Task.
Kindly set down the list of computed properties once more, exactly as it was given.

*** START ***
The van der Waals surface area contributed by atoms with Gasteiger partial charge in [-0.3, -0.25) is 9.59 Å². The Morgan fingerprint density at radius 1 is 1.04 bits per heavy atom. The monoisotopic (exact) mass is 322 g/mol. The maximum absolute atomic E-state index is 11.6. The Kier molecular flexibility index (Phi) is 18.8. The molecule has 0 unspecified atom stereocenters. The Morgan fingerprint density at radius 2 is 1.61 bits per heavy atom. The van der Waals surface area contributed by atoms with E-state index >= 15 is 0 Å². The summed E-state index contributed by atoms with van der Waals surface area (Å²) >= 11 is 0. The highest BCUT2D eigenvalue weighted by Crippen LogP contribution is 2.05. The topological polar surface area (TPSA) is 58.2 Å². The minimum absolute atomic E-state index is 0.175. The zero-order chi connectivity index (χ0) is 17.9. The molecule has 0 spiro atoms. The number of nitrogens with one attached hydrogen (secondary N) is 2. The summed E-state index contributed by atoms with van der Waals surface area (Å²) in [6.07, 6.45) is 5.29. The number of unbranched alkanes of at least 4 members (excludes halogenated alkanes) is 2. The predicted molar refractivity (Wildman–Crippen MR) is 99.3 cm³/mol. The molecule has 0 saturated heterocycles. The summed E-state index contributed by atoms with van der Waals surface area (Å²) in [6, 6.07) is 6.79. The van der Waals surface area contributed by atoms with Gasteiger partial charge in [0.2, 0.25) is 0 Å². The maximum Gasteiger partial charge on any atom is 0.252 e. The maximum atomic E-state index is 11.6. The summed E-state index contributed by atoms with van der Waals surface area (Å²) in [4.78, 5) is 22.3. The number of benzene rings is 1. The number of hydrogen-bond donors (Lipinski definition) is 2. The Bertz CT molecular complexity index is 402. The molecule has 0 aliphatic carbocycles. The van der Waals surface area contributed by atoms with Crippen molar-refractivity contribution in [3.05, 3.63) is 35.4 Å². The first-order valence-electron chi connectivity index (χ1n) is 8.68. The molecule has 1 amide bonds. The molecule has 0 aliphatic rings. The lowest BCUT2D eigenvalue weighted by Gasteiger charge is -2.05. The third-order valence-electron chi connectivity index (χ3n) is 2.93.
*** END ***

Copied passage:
The van der Waals surface area contributed by atoms with Gasteiger partial charge in [-0.3, -0.25) is 9.59 Å². The Morgan fingerprint density at radius 1 is 1.04 bits per heavy atom. The monoisotopic (exact) mass is 322 g/mol. The maximum absolute atomic E-state index is 11.6. The Kier molecular flexibility index (Phi) is 18.8. The molecule has 0 unspecified atom stereocenters. The Morgan fingerprint density at radius 2 is 1.61 bits per heavy atom. The van der Waals surface area contributed by atoms with E-state index >= 15 is 0 Å². The summed E-state index contributed by atoms with van der Waals surface area (Å²) >= 11 is 0. The highest BCUT2D eigenvalue weighted by Crippen LogP contribution is 2.05. The topological polar surface area (TPSA) is 58.2 Å². The minimum absolute atomic E-state index is 0.175. The zero-order chi connectivity index (χ0) is 17.9. The molecule has 0 spiro atoms. The number of nitrogens with one attached hydrogen (secondary N) is 2. The summed E-state index contributed by atoms with van der Waals surface area (Å²) in [6.07, 6.45) is 5.29. The number of unbranched alkanes of at least 4 members (excludes halogenated alkanes) is 2. The predicted molar refractivity (Wildman–Crippen MR) is 99.3 cm³/mol. The molecule has 0 saturated heterocycles. The summed E-state index contributed by atoms with van der Waals surface area (Å²) in [6, 6.07) is 6.79. The van der Waals surface area contributed by atoms with Gasteiger partial charge in [0.2, 0.25) is 0 Å². The maximum Gasteiger partial charge on any atom is 0.252 e. The maximum atomic E-state index is 11.6. The summed E-state index contributed by atoms with van der Waals surface area (Å²) in [4.78, 5) is 22.3. The number of benzene rings is 1. The number of hydrogen-bond donors (Lipinski definition) is 2. The Bertz CT molecular complexity index is 402. The molecule has 0 aliphatic carbocycles. The van der Waals surface area contributed by atoms with Crippen molar-refractivity contribution in [3.05, 3.63) is 35.4 Å². The first-order valence-electron chi connectivity index (χ1n) is 8.68. The molecule has 1 amide bonds. The molecule has 0 aliphatic rings. The lowest BCUT2D eigenvalue weighted by Gasteiger charge is -2.05. The third-order valence-electron chi connectivity index (χ3n) is 2.93.